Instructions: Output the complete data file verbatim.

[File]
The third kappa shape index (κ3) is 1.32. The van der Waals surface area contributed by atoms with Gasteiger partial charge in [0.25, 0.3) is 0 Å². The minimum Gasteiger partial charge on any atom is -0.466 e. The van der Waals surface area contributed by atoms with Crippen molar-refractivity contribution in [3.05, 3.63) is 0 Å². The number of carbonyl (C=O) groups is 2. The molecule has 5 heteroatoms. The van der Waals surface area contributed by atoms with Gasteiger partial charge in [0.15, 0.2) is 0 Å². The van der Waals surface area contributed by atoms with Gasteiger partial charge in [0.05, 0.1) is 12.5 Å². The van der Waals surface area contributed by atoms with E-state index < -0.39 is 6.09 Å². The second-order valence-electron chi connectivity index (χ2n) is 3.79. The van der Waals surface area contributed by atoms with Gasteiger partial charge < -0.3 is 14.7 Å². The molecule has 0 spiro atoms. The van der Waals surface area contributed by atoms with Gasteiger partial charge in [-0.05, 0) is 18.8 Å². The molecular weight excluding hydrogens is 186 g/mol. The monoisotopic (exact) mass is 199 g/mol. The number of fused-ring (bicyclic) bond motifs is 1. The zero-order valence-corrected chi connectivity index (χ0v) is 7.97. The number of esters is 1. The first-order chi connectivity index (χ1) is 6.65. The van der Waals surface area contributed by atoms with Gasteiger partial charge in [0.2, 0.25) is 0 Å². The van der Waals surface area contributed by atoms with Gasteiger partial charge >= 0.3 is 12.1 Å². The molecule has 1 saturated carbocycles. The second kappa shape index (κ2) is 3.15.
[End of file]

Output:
The third kappa shape index (κ3) is 1.32. The van der Waals surface area contributed by atoms with Gasteiger partial charge in [0.25, 0.3) is 0 Å². The minimum Gasteiger partial charge on any atom is -0.466 e. The van der Waals surface area contributed by atoms with Crippen molar-refractivity contribution in [3.05, 3.63) is 0 Å². The number of carbonyl (C=O) groups is 2. The molecule has 5 heteroatoms. The van der Waals surface area contributed by atoms with Gasteiger partial charge in [0.15, 0.2) is 0 Å². The van der Waals surface area contributed by atoms with Gasteiger partial charge in [0.05, 0.1) is 12.5 Å². The van der Waals surface area contributed by atoms with E-state index < -0.39 is 6.09 Å². The second-order valence-electron chi connectivity index (χ2n) is 3.79. The van der Waals surface area contributed by atoms with Gasteiger partial charge < -0.3 is 14.7 Å². The molecule has 0 spiro atoms. The van der Waals surface area contributed by atoms with Gasteiger partial charge in [-0.05, 0) is 18.8 Å². The molecular weight excluding hydrogens is 186 g/mol. The monoisotopic (exact) mass is 199 g/mol. The number of fused-ring (bicyclic) bond motifs is 1. The zero-order valence-corrected chi connectivity index (χ0v) is 7.97. The number of esters is 1. The first-order chi connectivity index (χ1) is 6.65. The van der Waals surface area contributed by atoms with Gasteiger partial charge in [0.2, 0.25) is 0 Å². The van der Waals surface area contributed by atoms with Gasteiger partial charge >= 0.3 is 12.1 Å². The molecule has 1 saturated carbocycles. The second kappa shape index (κ2) is 3.15.